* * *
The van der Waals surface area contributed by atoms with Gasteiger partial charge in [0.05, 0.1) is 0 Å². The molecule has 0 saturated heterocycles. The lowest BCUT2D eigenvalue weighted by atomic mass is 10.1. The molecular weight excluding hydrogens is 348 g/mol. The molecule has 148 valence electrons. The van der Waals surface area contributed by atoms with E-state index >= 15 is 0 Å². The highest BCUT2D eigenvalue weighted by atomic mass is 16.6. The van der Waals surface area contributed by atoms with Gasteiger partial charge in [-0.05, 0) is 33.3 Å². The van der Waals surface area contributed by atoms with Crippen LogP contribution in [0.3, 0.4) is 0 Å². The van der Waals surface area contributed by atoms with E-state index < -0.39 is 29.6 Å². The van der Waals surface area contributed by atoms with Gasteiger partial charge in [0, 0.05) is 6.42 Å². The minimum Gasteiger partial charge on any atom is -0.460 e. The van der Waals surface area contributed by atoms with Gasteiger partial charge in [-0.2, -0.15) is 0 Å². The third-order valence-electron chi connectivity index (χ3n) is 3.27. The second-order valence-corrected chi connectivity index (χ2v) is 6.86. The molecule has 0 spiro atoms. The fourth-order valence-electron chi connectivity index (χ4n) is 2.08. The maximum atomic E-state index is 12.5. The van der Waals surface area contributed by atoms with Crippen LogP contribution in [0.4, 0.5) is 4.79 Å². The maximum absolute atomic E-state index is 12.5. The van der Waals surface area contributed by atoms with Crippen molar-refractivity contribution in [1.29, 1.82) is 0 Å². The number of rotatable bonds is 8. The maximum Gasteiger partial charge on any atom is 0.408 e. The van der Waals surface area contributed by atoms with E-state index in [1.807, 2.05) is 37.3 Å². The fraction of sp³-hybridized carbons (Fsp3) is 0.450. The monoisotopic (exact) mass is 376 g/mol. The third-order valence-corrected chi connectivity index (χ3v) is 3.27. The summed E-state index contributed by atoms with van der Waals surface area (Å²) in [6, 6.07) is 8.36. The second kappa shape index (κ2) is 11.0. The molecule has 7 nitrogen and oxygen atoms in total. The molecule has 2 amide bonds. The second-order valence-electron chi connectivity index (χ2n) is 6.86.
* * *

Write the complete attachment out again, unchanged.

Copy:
The van der Waals surface area contributed by atoms with Gasteiger partial charge in [0.05, 0.1) is 0 Å². The molecule has 0 saturated heterocycles. The lowest BCUT2D eigenvalue weighted by atomic mass is 10.1. The molecular weight excluding hydrogens is 348 g/mol. The molecule has 148 valence electrons. The van der Waals surface area contributed by atoms with E-state index >= 15 is 0 Å². The highest BCUT2D eigenvalue weighted by atomic mass is 16.6. The van der Waals surface area contributed by atoms with Gasteiger partial charge in [-0.05, 0) is 33.3 Å². The van der Waals surface area contributed by atoms with Crippen LogP contribution in [0.3, 0.4) is 0 Å². The van der Waals surface area contributed by atoms with E-state index < -0.39 is 29.6 Å². The van der Waals surface area contributed by atoms with Gasteiger partial charge in [0, 0.05) is 6.42 Å². The minimum Gasteiger partial charge on any atom is -0.460 e. The van der Waals surface area contributed by atoms with Gasteiger partial charge in [-0.2, -0.15) is 0 Å². The third-order valence-electron chi connectivity index (χ3n) is 3.27. The second-order valence-corrected chi connectivity index (χ2v) is 6.86. The molecule has 0 spiro atoms. The fourth-order valence-electron chi connectivity index (χ4n) is 2.08. The maximum atomic E-state index is 12.5. The van der Waals surface area contributed by atoms with Crippen LogP contribution in [0.4, 0.5) is 4.79 Å². The maximum absolute atomic E-state index is 12.5. The van der Waals surface area contributed by atoms with Crippen molar-refractivity contribution in [1.29, 1.82) is 0 Å². The number of rotatable bonds is 8. The maximum Gasteiger partial charge on any atom is 0.408 e. The van der Waals surface area contributed by atoms with E-state index in [1.807, 2.05) is 37.3 Å². The fraction of sp³-hybridized carbons (Fsp3) is 0.450. The monoisotopic (exact) mass is 376 g/mol. The third-order valence-corrected chi connectivity index (χ3v) is 3.27. The summed E-state index contributed by atoms with van der Waals surface area (Å²) in [6, 6.07) is 8.36. The second kappa shape index (κ2) is 11.0. The molecule has 7 nitrogen and oxygen atoms in total. The molecule has 2 amide bonds. The second-order valence-electron chi connectivity index (χ2n) is 6.86.